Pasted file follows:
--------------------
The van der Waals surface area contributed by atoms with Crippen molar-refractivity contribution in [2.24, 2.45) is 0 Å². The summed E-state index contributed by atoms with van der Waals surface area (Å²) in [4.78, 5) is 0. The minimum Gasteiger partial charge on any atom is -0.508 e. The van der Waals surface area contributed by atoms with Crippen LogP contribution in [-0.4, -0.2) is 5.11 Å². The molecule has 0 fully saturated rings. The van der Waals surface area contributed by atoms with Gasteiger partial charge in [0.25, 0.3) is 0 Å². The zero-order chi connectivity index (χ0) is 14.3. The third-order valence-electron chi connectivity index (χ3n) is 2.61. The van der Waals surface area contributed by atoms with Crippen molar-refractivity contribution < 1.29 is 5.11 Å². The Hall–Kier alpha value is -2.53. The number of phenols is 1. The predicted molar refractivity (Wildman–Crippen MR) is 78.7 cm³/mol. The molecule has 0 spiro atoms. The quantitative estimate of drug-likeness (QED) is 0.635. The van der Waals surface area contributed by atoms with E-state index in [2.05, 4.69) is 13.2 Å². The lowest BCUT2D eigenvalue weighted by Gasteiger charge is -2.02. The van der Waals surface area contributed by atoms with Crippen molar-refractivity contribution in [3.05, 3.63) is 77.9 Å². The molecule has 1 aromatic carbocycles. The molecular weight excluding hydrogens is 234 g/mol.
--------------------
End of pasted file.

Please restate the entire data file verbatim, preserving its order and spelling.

The van der Waals surface area contributed by atoms with Crippen molar-refractivity contribution in [2.24, 2.45) is 0 Å². The summed E-state index contributed by atoms with van der Waals surface area (Å²) in [4.78, 5) is 0. The minimum Gasteiger partial charge on any atom is -0.508 e. The van der Waals surface area contributed by atoms with Crippen LogP contribution in [-0.4, -0.2) is 5.11 Å². The molecule has 0 fully saturated rings. The van der Waals surface area contributed by atoms with Gasteiger partial charge in [0.25, 0.3) is 0 Å². The zero-order chi connectivity index (χ0) is 14.3. The third-order valence-electron chi connectivity index (χ3n) is 2.61. The van der Waals surface area contributed by atoms with Crippen molar-refractivity contribution < 1.29 is 5.11 Å². The Hall–Kier alpha value is -2.53. The number of phenols is 1. The predicted molar refractivity (Wildman–Crippen MR) is 78.7 cm³/mol. The molecule has 0 spiro atoms. The quantitative estimate of drug-likeness (QED) is 0.635. The van der Waals surface area contributed by atoms with E-state index in [2.05, 4.69) is 13.2 Å². The lowest BCUT2D eigenvalue weighted by Gasteiger charge is -2.02. The van der Waals surface area contributed by atoms with Crippen molar-refractivity contribution in [3.05, 3.63) is 77.9 Å². The molecule has 1 aromatic carbocycles. The molecular weight excluding hydrogens is 234 g/mol.